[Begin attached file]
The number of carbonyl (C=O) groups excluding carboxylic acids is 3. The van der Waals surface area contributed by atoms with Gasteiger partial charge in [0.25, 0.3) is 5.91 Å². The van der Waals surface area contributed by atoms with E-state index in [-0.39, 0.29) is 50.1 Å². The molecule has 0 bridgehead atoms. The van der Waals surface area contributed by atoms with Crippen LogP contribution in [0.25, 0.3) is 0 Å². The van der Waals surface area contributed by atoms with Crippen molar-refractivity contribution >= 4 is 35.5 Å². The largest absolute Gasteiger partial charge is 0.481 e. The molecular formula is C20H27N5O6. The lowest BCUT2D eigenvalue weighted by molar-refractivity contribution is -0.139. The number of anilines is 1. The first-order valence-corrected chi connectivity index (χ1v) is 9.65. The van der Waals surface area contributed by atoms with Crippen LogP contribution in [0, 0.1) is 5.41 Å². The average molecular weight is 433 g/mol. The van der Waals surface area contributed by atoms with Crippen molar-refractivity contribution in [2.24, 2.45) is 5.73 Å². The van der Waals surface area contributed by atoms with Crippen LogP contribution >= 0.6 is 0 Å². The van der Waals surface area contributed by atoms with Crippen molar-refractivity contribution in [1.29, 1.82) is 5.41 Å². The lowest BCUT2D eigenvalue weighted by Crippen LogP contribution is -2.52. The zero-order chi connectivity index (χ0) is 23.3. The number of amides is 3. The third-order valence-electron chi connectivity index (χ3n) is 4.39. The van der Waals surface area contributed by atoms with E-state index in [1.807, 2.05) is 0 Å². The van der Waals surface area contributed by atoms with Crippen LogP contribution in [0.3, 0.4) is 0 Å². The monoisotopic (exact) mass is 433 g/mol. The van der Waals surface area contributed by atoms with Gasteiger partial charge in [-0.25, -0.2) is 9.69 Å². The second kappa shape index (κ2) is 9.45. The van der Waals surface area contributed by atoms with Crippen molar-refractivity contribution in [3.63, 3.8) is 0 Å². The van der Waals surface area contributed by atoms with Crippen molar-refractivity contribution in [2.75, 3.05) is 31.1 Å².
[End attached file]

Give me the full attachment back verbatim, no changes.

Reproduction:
The number of carbonyl (C=O) groups excluding carboxylic acids is 3. The van der Waals surface area contributed by atoms with Gasteiger partial charge in [0.25, 0.3) is 5.91 Å². The van der Waals surface area contributed by atoms with E-state index in [-0.39, 0.29) is 50.1 Å². The molecule has 0 bridgehead atoms. The van der Waals surface area contributed by atoms with Crippen LogP contribution in [0.25, 0.3) is 0 Å². The van der Waals surface area contributed by atoms with Crippen molar-refractivity contribution >= 4 is 35.5 Å². The largest absolute Gasteiger partial charge is 0.481 e. The molecular formula is C20H27N5O6. The lowest BCUT2D eigenvalue weighted by molar-refractivity contribution is -0.139. The number of anilines is 1. The first-order valence-corrected chi connectivity index (χ1v) is 9.65. The van der Waals surface area contributed by atoms with Crippen LogP contribution in [0, 0.1) is 5.41 Å². The average molecular weight is 433 g/mol. The van der Waals surface area contributed by atoms with Crippen molar-refractivity contribution in [2.24, 2.45) is 5.73 Å². The van der Waals surface area contributed by atoms with Crippen LogP contribution >= 0.6 is 0 Å². The van der Waals surface area contributed by atoms with Crippen molar-refractivity contribution in [1.29, 1.82) is 5.41 Å². The lowest BCUT2D eigenvalue weighted by Crippen LogP contribution is -2.52. The zero-order chi connectivity index (χ0) is 23.3. The number of amides is 3. The third-order valence-electron chi connectivity index (χ3n) is 4.39. The van der Waals surface area contributed by atoms with E-state index in [1.807, 2.05) is 0 Å². The van der Waals surface area contributed by atoms with Crippen LogP contribution in [0.3, 0.4) is 0 Å². The monoisotopic (exact) mass is 433 g/mol. The van der Waals surface area contributed by atoms with Gasteiger partial charge in [-0.25, -0.2) is 9.69 Å². The second kappa shape index (κ2) is 9.45. The van der Waals surface area contributed by atoms with Crippen molar-refractivity contribution in [3.63, 3.8) is 0 Å². The van der Waals surface area contributed by atoms with Crippen molar-refractivity contribution in [2.75, 3.05) is 31.1 Å².